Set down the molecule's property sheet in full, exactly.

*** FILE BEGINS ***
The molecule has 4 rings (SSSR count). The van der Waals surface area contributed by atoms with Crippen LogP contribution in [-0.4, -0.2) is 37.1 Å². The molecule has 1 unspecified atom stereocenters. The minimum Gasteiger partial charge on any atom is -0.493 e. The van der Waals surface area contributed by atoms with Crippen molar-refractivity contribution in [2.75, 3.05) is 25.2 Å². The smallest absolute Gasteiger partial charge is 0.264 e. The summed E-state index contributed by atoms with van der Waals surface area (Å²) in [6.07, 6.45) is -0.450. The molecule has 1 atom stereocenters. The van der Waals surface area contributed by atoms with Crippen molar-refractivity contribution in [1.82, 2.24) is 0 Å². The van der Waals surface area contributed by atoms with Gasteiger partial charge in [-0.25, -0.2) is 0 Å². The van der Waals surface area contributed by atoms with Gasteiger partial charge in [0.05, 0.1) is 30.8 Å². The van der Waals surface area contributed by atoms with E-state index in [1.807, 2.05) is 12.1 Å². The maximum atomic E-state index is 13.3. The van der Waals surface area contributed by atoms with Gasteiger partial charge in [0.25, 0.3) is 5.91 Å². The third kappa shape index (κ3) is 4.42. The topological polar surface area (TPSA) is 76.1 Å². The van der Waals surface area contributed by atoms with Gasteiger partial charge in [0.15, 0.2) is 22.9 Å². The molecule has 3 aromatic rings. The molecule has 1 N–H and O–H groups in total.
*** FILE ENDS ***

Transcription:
The molecule has 4 rings (SSSR count). The van der Waals surface area contributed by atoms with Crippen LogP contribution in [-0.4, -0.2) is 37.1 Å². The molecule has 1 unspecified atom stereocenters. The minimum Gasteiger partial charge on any atom is -0.493 e. The van der Waals surface area contributed by atoms with Crippen molar-refractivity contribution in [2.75, 3.05) is 25.2 Å². The smallest absolute Gasteiger partial charge is 0.264 e. The summed E-state index contributed by atoms with van der Waals surface area (Å²) in [6.07, 6.45) is -0.450. The molecule has 1 atom stereocenters. The van der Waals surface area contributed by atoms with Crippen molar-refractivity contribution in [1.82, 2.24) is 0 Å². The van der Waals surface area contributed by atoms with Gasteiger partial charge in [-0.25, -0.2) is 0 Å². The van der Waals surface area contributed by atoms with Gasteiger partial charge in [0.05, 0.1) is 30.8 Å². The van der Waals surface area contributed by atoms with E-state index in [1.807, 2.05) is 12.1 Å². The maximum atomic E-state index is 13.3. The van der Waals surface area contributed by atoms with Gasteiger partial charge in [0.25, 0.3) is 5.91 Å². The third kappa shape index (κ3) is 4.42. The topological polar surface area (TPSA) is 76.1 Å². The van der Waals surface area contributed by atoms with Gasteiger partial charge in [0.15, 0.2) is 22.9 Å². The molecule has 3 aromatic rings. The molecule has 1 N–H and O–H groups in total.